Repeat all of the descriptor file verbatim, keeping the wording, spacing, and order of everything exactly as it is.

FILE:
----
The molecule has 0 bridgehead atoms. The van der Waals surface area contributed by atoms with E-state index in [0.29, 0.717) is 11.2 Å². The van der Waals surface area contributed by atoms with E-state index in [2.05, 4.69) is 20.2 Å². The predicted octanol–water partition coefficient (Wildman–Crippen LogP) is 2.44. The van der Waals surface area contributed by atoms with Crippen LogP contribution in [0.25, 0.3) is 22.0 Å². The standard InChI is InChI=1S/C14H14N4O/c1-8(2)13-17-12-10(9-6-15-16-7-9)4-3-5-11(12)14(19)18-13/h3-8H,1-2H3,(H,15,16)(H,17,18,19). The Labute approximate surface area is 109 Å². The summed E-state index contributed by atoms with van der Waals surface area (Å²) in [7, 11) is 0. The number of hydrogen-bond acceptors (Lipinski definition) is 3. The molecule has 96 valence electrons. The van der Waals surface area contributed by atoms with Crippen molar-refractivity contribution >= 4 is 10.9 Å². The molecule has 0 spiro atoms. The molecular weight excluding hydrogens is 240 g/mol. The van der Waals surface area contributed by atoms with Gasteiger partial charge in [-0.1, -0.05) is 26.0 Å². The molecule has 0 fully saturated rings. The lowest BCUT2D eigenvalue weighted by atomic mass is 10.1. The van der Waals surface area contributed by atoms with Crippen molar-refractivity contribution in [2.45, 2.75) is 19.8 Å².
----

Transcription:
The molecule has 0 bridgehead atoms. The van der Waals surface area contributed by atoms with E-state index in [0.29, 0.717) is 11.2 Å². The van der Waals surface area contributed by atoms with E-state index in [2.05, 4.69) is 20.2 Å². The predicted octanol–water partition coefficient (Wildman–Crippen LogP) is 2.44. The van der Waals surface area contributed by atoms with Crippen LogP contribution in [0.25, 0.3) is 22.0 Å². The standard InChI is InChI=1S/C14H14N4O/c1-8(2)13-17-12-10(9-6-15-16-7-9)4-3-5-11(12)14(19)18-13/h3-8H,1-2H3,(H,15,16)(H,17,18,19). The Labute approximate surface area is 109 Å². The summed E-state index contributed by atoms with van der Waals surface area (Å²) in [7, 11) is 0. The number of hydrogen-bond acceptors (Lipinski definition) is 3. The molecule has 96 valence electrons. The van der Waals surface area contributed by atoms with Crippen molar-refractivity contribution >= 4 is 10.9 Å². The molecule has 0 spiro atoms. The molecular weight excluding hydrogens is 240 g/mol. The van der Waals surface area contributed by atoms with Gasteiger partial charge in [-0.1, -0.05) is 26.0 Å². The molecule has 0 fully saturated rings. The lowest BCUT2D eigenvalue weighted by atomic mass is 10.1. The van der Waals surface area contributed by atoms with Crippen molar-refractivity contribution in [2.45, 2.75) is 19.8 Å².